Price stabilization mechanisms

While stablecoins are a relatively new entrant into the financial arena, the core concepts and methods of price stabilization underlying them are familiar to traditional economics. To explain how and why Cogito’s price stabilization methods work, it is valuable to briefly review some of the economic background.

Supply & demand model

At the most basic level, all methods for stabilizing the exchange rates of currencies rely on a simple supply and demand based economic model. In essence, this sort of model states that a change in the market price (i.e. the exchange rate relative to a given reference currency, commodity, or basket) is due to changes in relative supply and/or demand. Given this assumption, the system can hold the stability around a target price if it counteracts this change, e.g. by buying or selling quantities of currency to impact market properties and behavior. This basic logic applies whether one is looking at fiat currencies, tokens pegged to fiat currencies, or to non-financial indices as with Cogito.

Leveraging AI

Artificial intelligence algorithms can be helpful here to the extent they can predict changes in supply and/or demand before they happen. In this case, a stabilization system can carry out financial transactions aimed at palliating supply or demand changes when they are in their initial stages, preventing them from becoming too extreme. Modern machine learning and reinforcement learning algorithms can be very powerful here; in this context, Cogito will leverage AI crypto-finance work done in the last two years by SingularityNet and SingularityDAO, using deep neural networks, multi-agent systems, and other methodologies.

Price stabilization theories

These basic economic concepts can be expanded upon in various ways, arriving at a spectrum of theoretical analyses of price stabilization, each of which has its pluses and minuses. Makiko Mita et al discussed and compared several theories on price stabilization mechanisms for decentralized payment systems, including Quantity Theory of Money, Tobin Tax and Speculative Risk. These offer a relevant background for understanding the design choices behind Cogito.

Quantity Theory of Money (QTM)

Quantity Theory of Money (QTM) is an early economic theory that is concerned with controlling the money supply and stabilizing the price of the currency. In a conventional fixed-exchange-rate regime, a central bank stands ready to use its foreign reserves to exchange for domestic currency if there are persistent deviations from the peg. When the domestic currency’s value trades below the peg, the central bank reduces the supply of domestic currency by selling foreign reserves. The stability mechanism is thus supply-driven in the case of a central bank-managed peg. QTM helps us understand how money moves and how to adjust the money supply.QTM was later updated by Milton Friedman who argues that a central bank policy should aim at keeping the growth of the money supply at a rate commensurate with the growth in productivity. According to Friedman, "The stock of money [should be] increased at a fixed rate year-in and year-out without any variation in the rate of increase to meet cyclical needs" (Friedman, 1960).Historical data analysis shows that QTM explains practical monetary behavior only in certain contexts and within certain bounds. Statistically, there has not been a strong correlation between changes in money supply and inflation/deflation, either among traditional currencies (Wang, 2017) or cryptocurrencies (Withiam, 2020). Partly, this has been because other factors such as financial innovation, market sentiment and political dynamics have proved dominant. However, it has also likely been partly because central bankers and their crypto analogues have tended to avoid extremely unwise money supply adjustments due to the warnings posed by QTM theory.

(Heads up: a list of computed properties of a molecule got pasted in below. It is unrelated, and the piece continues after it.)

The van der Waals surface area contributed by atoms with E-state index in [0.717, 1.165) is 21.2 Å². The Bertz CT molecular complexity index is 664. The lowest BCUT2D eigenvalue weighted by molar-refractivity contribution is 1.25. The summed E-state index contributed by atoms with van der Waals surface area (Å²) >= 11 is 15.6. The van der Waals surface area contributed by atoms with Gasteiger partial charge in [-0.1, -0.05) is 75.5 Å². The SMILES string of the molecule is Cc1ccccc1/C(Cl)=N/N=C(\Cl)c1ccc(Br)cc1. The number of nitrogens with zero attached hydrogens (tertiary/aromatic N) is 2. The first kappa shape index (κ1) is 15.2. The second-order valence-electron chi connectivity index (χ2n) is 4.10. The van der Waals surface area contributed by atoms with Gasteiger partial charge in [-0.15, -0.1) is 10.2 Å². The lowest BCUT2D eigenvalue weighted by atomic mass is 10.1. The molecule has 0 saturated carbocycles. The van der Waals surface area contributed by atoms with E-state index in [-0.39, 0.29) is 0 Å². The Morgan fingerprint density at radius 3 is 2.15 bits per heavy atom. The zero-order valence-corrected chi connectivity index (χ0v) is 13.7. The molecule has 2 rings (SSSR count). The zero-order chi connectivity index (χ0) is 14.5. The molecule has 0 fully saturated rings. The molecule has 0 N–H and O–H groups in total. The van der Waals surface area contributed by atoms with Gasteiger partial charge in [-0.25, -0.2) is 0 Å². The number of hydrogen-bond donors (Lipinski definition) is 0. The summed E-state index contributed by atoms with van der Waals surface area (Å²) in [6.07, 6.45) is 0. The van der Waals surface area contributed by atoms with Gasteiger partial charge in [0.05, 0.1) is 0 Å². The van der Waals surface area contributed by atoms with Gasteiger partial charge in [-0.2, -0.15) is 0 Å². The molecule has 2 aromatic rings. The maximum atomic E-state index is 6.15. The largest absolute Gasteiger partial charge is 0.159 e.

Tobin tax theory